Pokémon Go is going to be a passing fad (although the franchise has had tremendous staying power since it’s introduction to the market in 1995).
Don’t get me wrong, it will stick around in some capacity for a long time, but certainly not with the amount of media attention it has right now.
You might think that it’s ridiculous to see people (adults even, can you believe it!) walking around staring down at their phones, trying to catch imaginary creatures.
Maybe you even contribute to the hysteria, sharing articles from click-hungry media outlets on social media denouncing the game for the few incidents that have occurred in its name.
Either way, it’s time to stop being a hater.
Why? Because haters never win.
I know, I used to be one, and I missed out on some amazing opportunities because of it.
(Similarly, this article about Snapchat and their custom Geofilters option is worth a read too.)
The TL;DR version is this: You can complain about Pokémon Go while others take advantage and make money off of it, or you can be the one that takes advantage while everyone else complains (details on how to do that included below).
There was a time I was a Facebook hater. And a Twitter hater. And an Instagram hater. And, believe it or not, a smartphone hater.
Yes, for those of you who know me, it seems quite difficult to believe I wouldn’t have been itching to get my hands on a mobile computer.
When my wife (my girlfriend at the time) asked an old roommate of mine what she should get me for my birthday, his response was “If it takes batteries or you can plug it in you’re all set.”
And while I’ve always been an early tech adopter, none of those things seemed to bring much value or enjoyment to my life at first.
I still don’t love spending time on social media or on my phone in general. I’d honestly rather be doing just about anything else. (Golf, anyone?)
But I understand the importance of these tools and I utilize them because I know how valuable they are for my business and my clients.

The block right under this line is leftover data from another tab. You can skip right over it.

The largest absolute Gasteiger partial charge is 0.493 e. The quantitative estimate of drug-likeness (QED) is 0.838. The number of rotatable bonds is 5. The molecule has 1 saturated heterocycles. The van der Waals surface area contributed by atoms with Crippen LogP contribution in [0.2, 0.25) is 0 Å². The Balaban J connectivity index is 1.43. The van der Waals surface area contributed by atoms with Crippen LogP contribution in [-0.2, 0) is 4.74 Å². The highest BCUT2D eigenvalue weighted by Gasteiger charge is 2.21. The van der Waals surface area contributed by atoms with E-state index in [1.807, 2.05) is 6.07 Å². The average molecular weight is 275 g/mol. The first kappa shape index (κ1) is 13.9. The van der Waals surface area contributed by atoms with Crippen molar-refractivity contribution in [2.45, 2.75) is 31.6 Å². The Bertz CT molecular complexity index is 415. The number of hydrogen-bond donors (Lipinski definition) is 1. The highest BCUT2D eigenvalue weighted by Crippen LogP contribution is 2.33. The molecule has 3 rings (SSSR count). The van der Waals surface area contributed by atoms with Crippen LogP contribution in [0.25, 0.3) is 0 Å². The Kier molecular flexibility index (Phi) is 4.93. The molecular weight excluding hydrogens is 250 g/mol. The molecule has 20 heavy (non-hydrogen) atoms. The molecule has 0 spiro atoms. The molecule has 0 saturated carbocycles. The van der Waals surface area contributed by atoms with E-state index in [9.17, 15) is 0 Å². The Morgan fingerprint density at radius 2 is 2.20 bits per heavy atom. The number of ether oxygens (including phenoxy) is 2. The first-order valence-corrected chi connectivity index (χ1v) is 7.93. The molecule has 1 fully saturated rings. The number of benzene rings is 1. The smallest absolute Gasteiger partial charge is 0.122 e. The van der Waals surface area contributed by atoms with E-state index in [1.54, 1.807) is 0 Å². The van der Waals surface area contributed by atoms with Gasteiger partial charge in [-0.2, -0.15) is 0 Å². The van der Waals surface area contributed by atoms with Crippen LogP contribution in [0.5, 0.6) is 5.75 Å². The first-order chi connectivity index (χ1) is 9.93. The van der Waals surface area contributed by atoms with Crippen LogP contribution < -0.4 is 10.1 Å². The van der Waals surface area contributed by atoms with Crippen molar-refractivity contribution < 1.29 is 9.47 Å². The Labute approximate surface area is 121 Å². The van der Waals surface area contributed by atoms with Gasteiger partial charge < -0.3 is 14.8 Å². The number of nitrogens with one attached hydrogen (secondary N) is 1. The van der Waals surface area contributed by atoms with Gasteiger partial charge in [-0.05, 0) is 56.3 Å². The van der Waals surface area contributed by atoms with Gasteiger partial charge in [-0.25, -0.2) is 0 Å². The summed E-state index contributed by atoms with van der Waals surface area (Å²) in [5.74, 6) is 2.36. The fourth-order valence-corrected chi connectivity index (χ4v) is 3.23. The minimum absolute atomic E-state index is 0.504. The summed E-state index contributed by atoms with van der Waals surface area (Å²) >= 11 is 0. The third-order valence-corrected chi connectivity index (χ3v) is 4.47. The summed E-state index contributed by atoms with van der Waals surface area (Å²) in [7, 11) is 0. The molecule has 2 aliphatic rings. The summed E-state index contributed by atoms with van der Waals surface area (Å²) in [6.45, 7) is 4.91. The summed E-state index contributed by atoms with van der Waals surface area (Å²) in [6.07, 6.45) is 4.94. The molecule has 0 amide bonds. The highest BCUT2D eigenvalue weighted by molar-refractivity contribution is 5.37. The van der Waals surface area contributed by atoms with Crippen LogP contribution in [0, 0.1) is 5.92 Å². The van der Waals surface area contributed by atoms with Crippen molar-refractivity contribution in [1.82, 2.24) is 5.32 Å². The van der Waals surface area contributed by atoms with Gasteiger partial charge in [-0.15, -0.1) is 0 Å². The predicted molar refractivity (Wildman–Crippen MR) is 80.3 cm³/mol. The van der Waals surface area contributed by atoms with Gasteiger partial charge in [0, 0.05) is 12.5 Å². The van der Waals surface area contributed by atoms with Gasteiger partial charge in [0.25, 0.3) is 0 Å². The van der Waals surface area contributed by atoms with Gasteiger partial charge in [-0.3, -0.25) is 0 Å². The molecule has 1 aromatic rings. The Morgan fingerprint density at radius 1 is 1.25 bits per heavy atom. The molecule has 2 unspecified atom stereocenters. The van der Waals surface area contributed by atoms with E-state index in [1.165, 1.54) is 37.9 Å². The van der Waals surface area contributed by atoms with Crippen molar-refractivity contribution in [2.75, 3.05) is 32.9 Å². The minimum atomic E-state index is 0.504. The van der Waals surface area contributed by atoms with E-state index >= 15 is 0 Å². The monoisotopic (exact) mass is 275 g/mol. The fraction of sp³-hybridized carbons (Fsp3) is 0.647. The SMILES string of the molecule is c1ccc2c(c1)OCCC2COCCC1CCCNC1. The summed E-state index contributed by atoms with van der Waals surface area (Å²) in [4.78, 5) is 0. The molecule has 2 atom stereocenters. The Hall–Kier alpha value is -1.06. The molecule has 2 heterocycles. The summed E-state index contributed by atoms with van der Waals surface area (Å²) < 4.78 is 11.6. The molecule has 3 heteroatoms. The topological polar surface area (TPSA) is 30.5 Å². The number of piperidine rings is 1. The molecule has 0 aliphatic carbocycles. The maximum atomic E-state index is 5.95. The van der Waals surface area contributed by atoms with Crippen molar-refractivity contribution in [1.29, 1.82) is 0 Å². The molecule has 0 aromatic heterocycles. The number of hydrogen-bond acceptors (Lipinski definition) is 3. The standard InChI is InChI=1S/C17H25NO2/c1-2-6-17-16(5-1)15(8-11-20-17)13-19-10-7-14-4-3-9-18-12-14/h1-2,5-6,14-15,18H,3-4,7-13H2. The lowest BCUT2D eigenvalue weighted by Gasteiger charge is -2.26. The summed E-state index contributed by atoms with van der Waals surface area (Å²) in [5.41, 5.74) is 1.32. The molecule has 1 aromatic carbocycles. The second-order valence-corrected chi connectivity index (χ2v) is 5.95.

So it’s time you come to the same realization that I have and take advantage of this Pokémon Go trend while you still can.
Step 1, download the app.
Yes, you heard me. I don’t care that you’re embarrassed to have the app on your phone like all of the people you’ve been criticizing.
Get over it. Install the app.
I’m going to go through the basics you need to know in this article, but for a lot more detail you can check out the official Pokémon Go subreddit.
(As a side note, if you have no idea what a subreddit is, read this.)
The game works by allowing people to walk around the real world catching Pokémon (little digital creatures) whenever and wherever they happen to appear.
We caught this one hanging out in the office!
This is what’s known as “augmented reality” because it’s obviously not reality, nor is it virtual reality (being completely immersed in a virtual world).
Sometimes they appear at random, but there are landmarks designated in the game that allow you to use items to lure Pokémon to that location, and those items can be earned in the game or purchased.
These in-game landmarks generally correspond to real-life landmarks, buildings, or yes, even businesses.
The landmarks in the game are broken up into two different types, PokéStops and Pokémon Gyms.
Bear with me now and trust me that you want to get to the end to see how the math works out on this one …